Thunder Bay plans services for pregnant women, new moms with addictions

Thunder Bay plans services for pregnant women, new moms with addictions

18 per cent of women who deliver babies at Thunder Bay hospital report substance use

By Jody Porter, CBC News


Pregnant women and new mothers struggling with addictions are the focus of a new strategy being developed by health and social service providers in Thunder Bay, Ont.

Statistics from 2014 show that 18 per cent of women who delivered a baby at Thunder Bay Regional Health Sciences Centre reported “substance use,” according to the city’s drug strategy coordinator, Cynthia Olsen.

The complex problem of serving both mothers and children requires a multi-pronged approach to care, she said.

“Women need unique services,” Olsen said. “We need to be able to provide appropriate services that are holistic and we need to better support the children of the families.”

Dr. Naana Jumah, a clinician and researcher at the Thunder Bay hospital, studied the concerns of pregnant women in the region outside the city and found that traveling to give birth presents its own set of problems.

Dr. Naana Jumah, Margaret Leslie, Cynthia Olson

“Women who have addictions issues, substance use issues, who come from more complicated social situation — the effect of removing them from their communities and their supports is that much more magnified,”  Jumah said.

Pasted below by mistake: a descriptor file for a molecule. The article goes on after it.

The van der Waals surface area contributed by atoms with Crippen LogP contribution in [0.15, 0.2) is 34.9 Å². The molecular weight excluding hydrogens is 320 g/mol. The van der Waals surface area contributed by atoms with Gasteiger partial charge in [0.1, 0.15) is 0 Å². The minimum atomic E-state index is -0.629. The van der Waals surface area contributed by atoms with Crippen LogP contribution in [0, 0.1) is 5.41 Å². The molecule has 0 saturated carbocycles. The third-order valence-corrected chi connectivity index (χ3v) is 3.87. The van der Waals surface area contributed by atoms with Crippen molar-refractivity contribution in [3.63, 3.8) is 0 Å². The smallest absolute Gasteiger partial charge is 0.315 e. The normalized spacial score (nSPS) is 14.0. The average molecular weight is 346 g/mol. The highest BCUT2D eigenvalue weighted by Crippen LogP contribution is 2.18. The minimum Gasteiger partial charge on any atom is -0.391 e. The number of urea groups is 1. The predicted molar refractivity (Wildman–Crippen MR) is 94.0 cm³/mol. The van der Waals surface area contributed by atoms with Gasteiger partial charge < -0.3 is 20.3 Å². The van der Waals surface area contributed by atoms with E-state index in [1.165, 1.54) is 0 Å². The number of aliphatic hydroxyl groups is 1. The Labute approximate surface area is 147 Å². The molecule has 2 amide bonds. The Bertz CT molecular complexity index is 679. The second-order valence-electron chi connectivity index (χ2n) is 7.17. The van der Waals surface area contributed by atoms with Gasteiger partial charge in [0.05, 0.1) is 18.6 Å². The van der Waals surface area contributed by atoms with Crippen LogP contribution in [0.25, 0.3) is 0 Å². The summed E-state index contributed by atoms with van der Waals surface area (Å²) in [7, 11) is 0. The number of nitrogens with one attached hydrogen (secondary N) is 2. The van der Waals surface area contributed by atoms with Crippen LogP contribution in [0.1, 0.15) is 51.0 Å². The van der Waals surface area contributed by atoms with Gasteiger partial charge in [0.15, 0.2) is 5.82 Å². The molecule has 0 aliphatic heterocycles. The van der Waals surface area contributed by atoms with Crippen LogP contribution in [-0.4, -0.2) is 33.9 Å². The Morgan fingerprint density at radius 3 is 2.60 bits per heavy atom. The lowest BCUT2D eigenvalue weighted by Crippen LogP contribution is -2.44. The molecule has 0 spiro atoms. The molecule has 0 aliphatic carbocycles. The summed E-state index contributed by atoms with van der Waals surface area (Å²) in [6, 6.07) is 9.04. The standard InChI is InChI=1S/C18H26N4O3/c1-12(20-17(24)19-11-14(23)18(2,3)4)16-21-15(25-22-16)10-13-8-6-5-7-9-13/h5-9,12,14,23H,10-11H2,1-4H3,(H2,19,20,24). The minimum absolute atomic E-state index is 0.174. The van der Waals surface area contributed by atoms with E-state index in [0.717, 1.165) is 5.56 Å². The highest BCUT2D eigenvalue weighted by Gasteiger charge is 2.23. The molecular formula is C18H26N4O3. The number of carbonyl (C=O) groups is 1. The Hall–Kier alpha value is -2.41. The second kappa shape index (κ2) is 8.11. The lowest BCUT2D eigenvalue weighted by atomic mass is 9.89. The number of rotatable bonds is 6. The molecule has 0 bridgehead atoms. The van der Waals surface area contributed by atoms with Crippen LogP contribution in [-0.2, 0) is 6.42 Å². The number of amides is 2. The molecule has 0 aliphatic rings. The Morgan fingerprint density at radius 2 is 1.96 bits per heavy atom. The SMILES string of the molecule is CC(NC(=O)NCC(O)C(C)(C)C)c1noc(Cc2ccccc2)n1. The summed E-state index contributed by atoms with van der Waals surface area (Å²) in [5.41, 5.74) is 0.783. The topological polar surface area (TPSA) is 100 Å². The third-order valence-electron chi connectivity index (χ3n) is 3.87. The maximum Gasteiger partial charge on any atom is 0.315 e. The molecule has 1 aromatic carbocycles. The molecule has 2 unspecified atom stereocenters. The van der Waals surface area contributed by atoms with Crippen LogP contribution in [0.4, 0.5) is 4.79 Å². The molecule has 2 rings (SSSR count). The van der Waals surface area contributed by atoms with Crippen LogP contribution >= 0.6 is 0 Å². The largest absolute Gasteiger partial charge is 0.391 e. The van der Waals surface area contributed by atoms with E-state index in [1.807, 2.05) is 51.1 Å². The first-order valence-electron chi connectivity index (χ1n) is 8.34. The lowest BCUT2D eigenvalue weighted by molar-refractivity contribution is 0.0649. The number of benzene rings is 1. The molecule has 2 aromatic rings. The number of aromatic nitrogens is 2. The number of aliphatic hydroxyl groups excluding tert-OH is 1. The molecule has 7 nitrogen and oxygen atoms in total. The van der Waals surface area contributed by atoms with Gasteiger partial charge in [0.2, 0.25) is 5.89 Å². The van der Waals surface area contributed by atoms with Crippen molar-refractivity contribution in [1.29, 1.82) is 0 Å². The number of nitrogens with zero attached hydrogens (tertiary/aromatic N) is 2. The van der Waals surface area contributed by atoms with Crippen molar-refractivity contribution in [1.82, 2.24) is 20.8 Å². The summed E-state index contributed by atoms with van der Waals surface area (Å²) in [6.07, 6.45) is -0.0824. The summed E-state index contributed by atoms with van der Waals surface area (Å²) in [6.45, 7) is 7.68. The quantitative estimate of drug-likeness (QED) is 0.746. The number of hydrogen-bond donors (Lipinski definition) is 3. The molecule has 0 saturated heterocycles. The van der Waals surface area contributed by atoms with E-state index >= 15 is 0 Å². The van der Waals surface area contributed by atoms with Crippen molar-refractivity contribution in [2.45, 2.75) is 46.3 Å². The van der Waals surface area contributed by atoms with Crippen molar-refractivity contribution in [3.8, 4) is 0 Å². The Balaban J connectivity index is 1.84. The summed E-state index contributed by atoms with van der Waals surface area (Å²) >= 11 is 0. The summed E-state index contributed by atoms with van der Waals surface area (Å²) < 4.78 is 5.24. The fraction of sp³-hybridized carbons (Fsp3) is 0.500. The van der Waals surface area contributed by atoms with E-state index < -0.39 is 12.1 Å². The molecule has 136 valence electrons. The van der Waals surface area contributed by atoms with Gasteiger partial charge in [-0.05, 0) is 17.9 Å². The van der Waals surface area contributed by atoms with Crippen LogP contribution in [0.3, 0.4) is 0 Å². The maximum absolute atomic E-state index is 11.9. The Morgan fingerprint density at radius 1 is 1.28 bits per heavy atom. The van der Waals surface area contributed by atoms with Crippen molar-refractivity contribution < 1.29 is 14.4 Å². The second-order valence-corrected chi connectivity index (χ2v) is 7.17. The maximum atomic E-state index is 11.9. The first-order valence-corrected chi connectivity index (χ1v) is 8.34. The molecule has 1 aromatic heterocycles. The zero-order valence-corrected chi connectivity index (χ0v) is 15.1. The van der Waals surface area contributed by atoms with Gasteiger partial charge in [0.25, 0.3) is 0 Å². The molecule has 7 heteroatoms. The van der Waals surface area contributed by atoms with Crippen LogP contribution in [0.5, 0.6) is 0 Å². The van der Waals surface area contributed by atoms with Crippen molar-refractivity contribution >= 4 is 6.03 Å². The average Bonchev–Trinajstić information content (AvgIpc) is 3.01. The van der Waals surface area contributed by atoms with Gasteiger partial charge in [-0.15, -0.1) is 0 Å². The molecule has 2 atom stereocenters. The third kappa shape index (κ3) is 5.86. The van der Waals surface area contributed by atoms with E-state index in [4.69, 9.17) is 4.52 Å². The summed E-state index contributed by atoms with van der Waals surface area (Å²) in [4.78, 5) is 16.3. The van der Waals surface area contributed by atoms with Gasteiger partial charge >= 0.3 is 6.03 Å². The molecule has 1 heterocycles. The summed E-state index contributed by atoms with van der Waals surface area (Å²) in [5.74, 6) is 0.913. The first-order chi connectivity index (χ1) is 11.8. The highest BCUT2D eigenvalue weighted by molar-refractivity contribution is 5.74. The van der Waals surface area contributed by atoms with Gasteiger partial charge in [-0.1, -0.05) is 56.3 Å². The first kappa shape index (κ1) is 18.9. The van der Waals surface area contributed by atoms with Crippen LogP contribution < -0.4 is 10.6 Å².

Jumah said the shortage of mental health services across the region also presents problems, particularly in small communities where women may be stigmatized while seeking help.

“Women being pregnant and being identified as substance-using can often cause that woman feel a lot of shame, can cause her to be identified in the community, can cause her to be targeted,” she said.

Thunder Bay is looking towards Mothercraft – Breaking the Cycle program as a successful model. The program has been operating in Toronto for 20 years.

“We see decreased rates of children going into care [of child welfare agencies] because their moms have received the care that they needed during pregnancy and have been able to make changes for themselves and their children,” said Margaret Leslie, the director of early intervention programs with Breaking the Cycle.

No time-line has been set for Thunder Bay to develop its own model for serving pregnant women and new mothers who use substances, Olsen said.

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